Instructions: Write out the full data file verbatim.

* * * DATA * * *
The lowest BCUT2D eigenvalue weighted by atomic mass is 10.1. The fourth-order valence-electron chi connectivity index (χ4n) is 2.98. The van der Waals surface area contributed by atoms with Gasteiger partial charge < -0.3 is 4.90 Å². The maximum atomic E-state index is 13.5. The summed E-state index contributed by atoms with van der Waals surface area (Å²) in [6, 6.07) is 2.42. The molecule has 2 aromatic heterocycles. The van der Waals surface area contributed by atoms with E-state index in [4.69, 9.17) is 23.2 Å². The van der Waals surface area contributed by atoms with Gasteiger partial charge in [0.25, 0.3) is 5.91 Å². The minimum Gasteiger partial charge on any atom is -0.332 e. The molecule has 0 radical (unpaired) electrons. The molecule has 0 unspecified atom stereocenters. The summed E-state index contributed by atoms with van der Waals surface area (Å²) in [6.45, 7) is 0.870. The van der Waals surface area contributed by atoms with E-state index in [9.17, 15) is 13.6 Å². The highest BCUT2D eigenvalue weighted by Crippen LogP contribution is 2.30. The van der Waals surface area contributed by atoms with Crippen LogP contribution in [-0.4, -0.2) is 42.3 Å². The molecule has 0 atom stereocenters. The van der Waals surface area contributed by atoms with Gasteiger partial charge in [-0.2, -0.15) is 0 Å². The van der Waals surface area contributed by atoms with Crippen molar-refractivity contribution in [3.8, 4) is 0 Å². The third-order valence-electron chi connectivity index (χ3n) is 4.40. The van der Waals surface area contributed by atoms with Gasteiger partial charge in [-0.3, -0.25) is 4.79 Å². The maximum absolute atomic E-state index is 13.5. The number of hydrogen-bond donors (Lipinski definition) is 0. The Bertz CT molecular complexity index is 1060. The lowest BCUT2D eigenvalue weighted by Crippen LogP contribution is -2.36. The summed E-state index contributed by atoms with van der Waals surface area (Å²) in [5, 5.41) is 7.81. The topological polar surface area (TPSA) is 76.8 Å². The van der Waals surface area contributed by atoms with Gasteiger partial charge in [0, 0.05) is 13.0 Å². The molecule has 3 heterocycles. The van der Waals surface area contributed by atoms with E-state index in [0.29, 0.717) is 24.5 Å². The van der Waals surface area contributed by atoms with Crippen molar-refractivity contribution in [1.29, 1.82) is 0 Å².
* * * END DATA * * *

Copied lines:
The lowest BCUT2D eigenvalue weighted by atomic mass is 10.1. The fourth-order valence-electron chi connectivity index (χ4n) is 2.98. The van der Waals surface area contributed by atoms with Gasteiger partial charge < -0.3 is 4.90 Å². The maximum atomic E-state index is 13.5. The summed E-state index contributed by atoms with van der Waals surface area (Å²) in [6, 6.07) is 2.42. The molecule has 2 aromatic heterocycles. The van der Waals surface area contributed by atoms with E-state index in [4.69, 9.17) is 23.2 Å². The van der Waals surface area contributed by atoms with Gasteiger partial charge in [0.25, 0.3) is 5.91 Å². The minimum Gasteiger partial charge on any atom is -0.332 e. The molecule has 0 radical (unpaired) electrons. The molecule has 0 unspecified atom stereocenters. The summed E-state index contributed by atoms with van der Waals surface area (Å²) in [6.45, 7) is 0.870. The van der Waals surface area contributed by atoms with E-state index in [9.17, 15) is 13.6 Å². The highest BCUT2D eigenvalue weighted by Crippen LogP contribution is 2.30. The van der Waals surface area contributed by atoms with Crippen LogP contribution in [-0.4, -0.2) is 42.3 Å². The molecule has 0 atom stereocenters. The van der Waals surface area contributed by atoms with Gasteiger partial charge in [-0.2, -0.15) is 0 Å². The van der Waals surface area contributed by atoms with Crippen molar-refractivity contribution in [3.8, 4) is 0 Å². The third-order valence-electron chi connectivity index (χ3n) is 4.40. The van der Waals surface area contributed by atoms with Gasteiger partial charge in [-0.3, -0.25) is 4.79 Å². The maximum absolute atomic E-state index is 13.5. The number of hydrogen-bond donors (Lipinski definition) is 0. The Bertz CT molecular complexity index is 1060. The lowest BCUT2D eigenvalue weighted by Crippen LogP contribution is -2.36. The summed E-state index contributed by atoms with van der Waals surface area (Å²) in [5, 5.41) is 7.81. The topological polar surface area (TPSA) is 76.8 Å². The van der Waals surface area contributed by atoms with Gasteiger partial charge in [0, 0.05) is 13.0 Å². The molecule has 3 heterocycles. The van der Waals surface area contributed by atoms with E-state index in [0.29, 0.717) is 24.5 Å². The van der Waals surface area contributed by atoms with Crippen molar-refractivity contribution in [1.29, 1.82) is 0 Å².